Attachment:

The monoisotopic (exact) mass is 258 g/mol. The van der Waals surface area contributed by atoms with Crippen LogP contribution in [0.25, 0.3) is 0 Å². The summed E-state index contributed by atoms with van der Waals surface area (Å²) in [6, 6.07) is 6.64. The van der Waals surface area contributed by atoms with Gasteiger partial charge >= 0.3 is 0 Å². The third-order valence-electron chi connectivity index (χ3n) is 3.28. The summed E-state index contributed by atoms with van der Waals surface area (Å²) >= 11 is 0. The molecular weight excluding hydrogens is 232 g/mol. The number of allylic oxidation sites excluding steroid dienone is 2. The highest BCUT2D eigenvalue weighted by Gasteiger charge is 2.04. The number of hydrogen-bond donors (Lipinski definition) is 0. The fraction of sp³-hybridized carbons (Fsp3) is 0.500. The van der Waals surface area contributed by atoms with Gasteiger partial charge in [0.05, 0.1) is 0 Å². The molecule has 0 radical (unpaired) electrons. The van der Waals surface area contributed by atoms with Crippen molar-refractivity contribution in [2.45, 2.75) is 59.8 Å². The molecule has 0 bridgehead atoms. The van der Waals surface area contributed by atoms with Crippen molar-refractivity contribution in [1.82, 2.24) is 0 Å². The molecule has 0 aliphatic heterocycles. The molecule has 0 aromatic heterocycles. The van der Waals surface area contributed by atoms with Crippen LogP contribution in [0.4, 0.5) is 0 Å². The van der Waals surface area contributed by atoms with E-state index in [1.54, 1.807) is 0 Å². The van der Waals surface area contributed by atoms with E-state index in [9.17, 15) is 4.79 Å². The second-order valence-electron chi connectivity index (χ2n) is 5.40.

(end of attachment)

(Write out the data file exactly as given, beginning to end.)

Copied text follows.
The monoisotopic (exact) mass is 258 g/mol. The van der Waals surface area contributed by atoms with Crippen LogP contribution in [0.25, 0.3) is 0 Å². The summed E-state index contributed by atoms with van der Waals surface area (Å²) in [6, 6.07) is 6.64. The van der Waals surface area contributed by atoms with Gasteiger partial charge >= 0.3 is 0 Å². The third-order valence-electron chi connectivity index (χ3n) is 3.28. The summed E-state index contributed by atoms with van der Waals surface area (Å²) >= 11 is 0. The molecular weight excluding hydrogens is 232 g/mol. The number of allylic oxidation sites excluding steroid dienone is 2. The highest BCUT2D eigenvalue weighted by Gasteiger charge is 2.04. The number of hydrogen-bond donors (Lipinski definition) is 0. The fraction of sp³-hybridized carbons (Fsp3) is 0.500. The van der Waals surface area contributed by atoms with Gasteiger partial charge in [0.05, 0.1) is 0 Å². The molecule has 0 radical (unpaired) electrons. The van der Waals surface area contributed by atoms with Crippen molar-refractivity contribution in [2.45, 2.75) is 59.8 Å². The molecule has 0 bridgehead atoms. The van der Waals surface area contributed by atoms with Crippen molar-refractivity contribution in [1.82, 2.24) is 0 Å². The molecule has 0 aliphatic heterocycles. The molecule has 0 aromatic heterocycles. The van der Waals surface area contributed by atoms with Crippen LogP contribution in [0.4, 0.5) is 0 Å². The van der Waals surface area contributed by atoms with E-state index in [1.54, 1.807) is 0 Å². The van der Waals surface area contributed by atoms with E-state index in [9.17, 15) is 4.79 Å². The second-order valence-electron chi connectivity index (χ2n) is 5.40.